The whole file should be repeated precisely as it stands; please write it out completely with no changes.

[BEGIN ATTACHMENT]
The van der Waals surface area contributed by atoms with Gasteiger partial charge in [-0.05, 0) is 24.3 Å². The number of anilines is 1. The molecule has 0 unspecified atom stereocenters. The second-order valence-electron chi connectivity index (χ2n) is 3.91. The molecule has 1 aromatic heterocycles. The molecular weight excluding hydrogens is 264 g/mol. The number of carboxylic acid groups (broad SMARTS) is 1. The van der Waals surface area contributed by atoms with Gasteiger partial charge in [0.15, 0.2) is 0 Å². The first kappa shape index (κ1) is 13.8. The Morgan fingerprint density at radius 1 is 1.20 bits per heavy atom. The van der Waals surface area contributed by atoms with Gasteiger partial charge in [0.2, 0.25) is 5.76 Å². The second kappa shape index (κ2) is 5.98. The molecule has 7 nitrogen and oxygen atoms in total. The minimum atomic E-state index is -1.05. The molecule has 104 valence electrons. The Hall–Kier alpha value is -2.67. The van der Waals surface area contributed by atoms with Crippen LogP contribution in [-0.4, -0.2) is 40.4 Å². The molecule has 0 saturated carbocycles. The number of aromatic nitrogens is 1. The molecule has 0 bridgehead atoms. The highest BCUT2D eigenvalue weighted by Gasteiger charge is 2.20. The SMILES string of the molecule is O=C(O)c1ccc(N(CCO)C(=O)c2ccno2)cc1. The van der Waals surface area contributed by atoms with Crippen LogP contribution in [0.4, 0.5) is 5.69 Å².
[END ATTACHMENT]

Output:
The van der Waals surface area contributed by atoms with Gasteiger partial charge in [-0.05, 0) is 24.3 Å². The number of anilines is 1. The molecule has 0 unspecified atom stereocenters. The second-order valence-electron chi connectivity index (χ2n) is 3.91. The molecule has 1 aromatic heterocycles. The molecular weight excluding hydrogens is 264 g/mol. The number of carboxylic acid groups (broad SMARTS) is 1. The van der Waals surface area contributed by atoms with Gasteiger partial charge in [0.15, 0.2) is 0 Å². The first kappa shape index (κ1) is 13.8. The Morgan fingerprint density at radius 1 is 1.20 bits per heavy atom. The van der Waals surface area contributed by atoms with Gasteiger partial charge in [0.2, 0.25) is 5.76 Å². The second kappa shape index (κ2) is 5.98. The molecule has 7 nitrogen and oxygen atoms in total. The minimum atomic E-state index is -1.05. The molecule has 104 valence electrons. The Hall–Kier alpha value is -2.67. The van der Waals surface area contributed by atoms with Crippen LogP contribution in [-0.4, -0.2) is 40.4 Å². The molecule has 0 saturated carbocycles. The number of aromatic nitrogens is 1. The molecule has 0 bridgehead atoms. The highest BCUT2D eigenvalue weighted by Gasteiger charge is 2.20. The SMILES string of the molecule is O=C(O)c1ccc(N(CCO)C(=O)c2ccno2)cc1. The van der Waals surface area contributed by atoms with Crippen LogP contribution in [0.4, 0.5) is 5.69 Å².